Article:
• Define and use labels that identify semantic attributes of your application or deployment. For example, instead of attaching a label to a set of pods to explicitly represent some service (e.g., service: myservice), or explicitly representing the replication controller managing the pods (e.g., controller: mycontroller), attach labels that identify semantic attributes, such as { app: myapp, tier: frontend, phase: test, deployment: v3 }. This will let you select the object groups appropriate to the context— e.g., a service for all "tier: frontend" pods, or all "test" phase components of app "myapp". See the guestbook app for an example of this approach.

A service can be made to span multiple deployments, such as is done across rolling updates, by simply omitting release-specific labels from its selector, rather than updating a service's selector to match the replication controller's selector fully.

  • To facilitate rolling updates, include version info in replication controller names, e.g. as a suffix to the name. It is useful to set a 'version' label as well. The rolling update creates a new controller as opposed to modifying the existing controller. So, there will be issues with version-agnostic controller names. See the documentation on the rolling-update command for more detail.

Note that the Deployment object obviates the need to manage replication controller 'version names'. A desired state of an object is described by a Deployment, and if changes to that spec are applied, the deployment controller changes the actual state to the desired state at a controlled rate. (Deployment objects are currently part of the extensions API Group.)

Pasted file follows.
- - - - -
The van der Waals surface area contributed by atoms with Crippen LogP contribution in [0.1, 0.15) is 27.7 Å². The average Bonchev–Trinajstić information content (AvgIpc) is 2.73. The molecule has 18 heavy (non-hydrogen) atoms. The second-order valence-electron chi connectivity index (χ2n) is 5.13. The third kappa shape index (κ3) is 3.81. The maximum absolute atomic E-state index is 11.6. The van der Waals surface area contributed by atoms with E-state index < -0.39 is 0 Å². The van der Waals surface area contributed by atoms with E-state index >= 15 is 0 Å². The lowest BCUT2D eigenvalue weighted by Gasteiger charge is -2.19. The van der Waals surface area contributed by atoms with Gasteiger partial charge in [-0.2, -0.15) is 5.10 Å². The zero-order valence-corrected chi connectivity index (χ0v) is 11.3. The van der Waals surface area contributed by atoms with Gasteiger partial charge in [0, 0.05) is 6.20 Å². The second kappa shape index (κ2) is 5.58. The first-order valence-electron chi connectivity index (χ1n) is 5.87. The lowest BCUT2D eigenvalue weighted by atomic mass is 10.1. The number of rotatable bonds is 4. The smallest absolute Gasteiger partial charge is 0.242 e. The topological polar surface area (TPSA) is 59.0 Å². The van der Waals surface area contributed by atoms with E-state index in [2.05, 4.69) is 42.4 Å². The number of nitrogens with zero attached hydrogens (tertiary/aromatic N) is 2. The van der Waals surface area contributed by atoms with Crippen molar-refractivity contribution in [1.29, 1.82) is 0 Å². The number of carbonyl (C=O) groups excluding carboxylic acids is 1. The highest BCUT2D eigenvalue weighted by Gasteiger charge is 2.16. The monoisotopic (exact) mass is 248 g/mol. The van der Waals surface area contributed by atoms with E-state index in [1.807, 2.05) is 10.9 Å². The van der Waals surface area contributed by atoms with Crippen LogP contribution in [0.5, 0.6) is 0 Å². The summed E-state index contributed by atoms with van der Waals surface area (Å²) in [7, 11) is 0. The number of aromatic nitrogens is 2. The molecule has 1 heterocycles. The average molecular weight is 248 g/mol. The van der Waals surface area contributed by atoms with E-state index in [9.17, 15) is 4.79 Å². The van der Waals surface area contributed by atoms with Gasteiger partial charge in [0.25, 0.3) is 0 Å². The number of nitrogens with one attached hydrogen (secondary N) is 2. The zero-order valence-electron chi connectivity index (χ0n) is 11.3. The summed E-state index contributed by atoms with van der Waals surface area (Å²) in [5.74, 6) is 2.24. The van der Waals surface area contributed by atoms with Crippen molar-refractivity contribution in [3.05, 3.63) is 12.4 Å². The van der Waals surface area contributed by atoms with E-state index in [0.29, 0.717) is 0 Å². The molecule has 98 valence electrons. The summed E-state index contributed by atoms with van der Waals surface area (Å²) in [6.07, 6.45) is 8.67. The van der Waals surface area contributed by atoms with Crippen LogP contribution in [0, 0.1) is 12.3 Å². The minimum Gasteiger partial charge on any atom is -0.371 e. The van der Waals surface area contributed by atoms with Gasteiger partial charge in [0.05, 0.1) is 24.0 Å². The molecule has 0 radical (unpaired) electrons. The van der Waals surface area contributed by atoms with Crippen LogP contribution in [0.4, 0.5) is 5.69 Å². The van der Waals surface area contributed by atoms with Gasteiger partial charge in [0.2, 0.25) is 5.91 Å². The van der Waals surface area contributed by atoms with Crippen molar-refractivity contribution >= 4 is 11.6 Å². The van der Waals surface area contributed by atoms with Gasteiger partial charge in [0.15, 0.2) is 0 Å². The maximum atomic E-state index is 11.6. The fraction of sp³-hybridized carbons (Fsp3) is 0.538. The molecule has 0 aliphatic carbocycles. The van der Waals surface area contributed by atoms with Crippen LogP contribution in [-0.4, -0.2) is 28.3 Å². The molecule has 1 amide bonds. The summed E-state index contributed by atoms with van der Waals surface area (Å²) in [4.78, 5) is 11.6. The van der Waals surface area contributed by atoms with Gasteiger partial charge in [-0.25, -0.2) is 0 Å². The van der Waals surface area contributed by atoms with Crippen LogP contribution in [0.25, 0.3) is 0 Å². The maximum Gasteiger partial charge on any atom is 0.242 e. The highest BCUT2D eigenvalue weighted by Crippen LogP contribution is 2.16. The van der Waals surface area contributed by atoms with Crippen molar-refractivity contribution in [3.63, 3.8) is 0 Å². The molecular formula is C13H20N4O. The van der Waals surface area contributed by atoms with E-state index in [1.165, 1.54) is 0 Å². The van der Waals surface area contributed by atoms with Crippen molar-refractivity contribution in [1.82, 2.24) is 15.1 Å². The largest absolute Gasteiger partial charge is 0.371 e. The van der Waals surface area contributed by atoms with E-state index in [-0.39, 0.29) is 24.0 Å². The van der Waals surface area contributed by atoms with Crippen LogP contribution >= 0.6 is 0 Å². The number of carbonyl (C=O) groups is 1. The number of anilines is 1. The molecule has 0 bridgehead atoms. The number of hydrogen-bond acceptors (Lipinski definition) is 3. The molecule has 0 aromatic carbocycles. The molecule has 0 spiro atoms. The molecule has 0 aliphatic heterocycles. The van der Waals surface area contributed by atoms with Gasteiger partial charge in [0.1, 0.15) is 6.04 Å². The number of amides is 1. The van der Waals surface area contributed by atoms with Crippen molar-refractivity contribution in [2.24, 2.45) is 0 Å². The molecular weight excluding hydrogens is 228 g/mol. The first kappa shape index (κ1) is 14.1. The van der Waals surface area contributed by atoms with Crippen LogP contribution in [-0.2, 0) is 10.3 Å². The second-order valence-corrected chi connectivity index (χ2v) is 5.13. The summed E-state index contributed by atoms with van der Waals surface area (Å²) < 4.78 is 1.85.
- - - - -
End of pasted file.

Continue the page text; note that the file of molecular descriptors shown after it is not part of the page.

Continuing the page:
• You can manipulate labels for debugging. Because Kubernetes replication controllers and services match to pods using labels, this allows you to remove a pod from being considered by a controller, or served traffic by a service, by removing the relevant selector labels. If you remove the labels of an existing pod, its controller will create a new pod to take its place. This is a useful way to debug a previously "live" pod in a quarantine environment. See the kubectl label command.

Container Images

  • The default container image pull policy is IfNotPresent, which causes the Kubelet to not pull an image if it already exists. If you would like to always force a pull, you must specify a pull image policy of Always in your .yaml file (imagePullPolicy: Always) or specify a :latest tag on your image.

That is, if you're specifying an image with other than the :latest tag, e.g. myimage:v1, and there is an image update to that same tag, the Kubelet won't pull the updated image. You can address this by ensuring that any updates to an image bump the image tag as well (e.g. myimage:v2), and ensuring that your configs point to the correct version.

Note: you should avoid using :latest tag when deploying containers in production, because this makes it hard to track which version of the image is running and hard to roll back.

Using kubectl

  • Use kubectl create -f <directory> where possible. This looks for config objects in all .yaml, .yml, and .json files in <directory> and passes them to create.

  • Use kubectl delete rather than stop. Delete has a superset of the functionality of stop, and stop is deprecated.

  • Use kubectl bulk operations (via files and/or labels) for get and delete. See label selectors and using labels effectively.

  • Use kubectl run and expose to quickly create and expose single container Deployments. See the quick start guide for an example.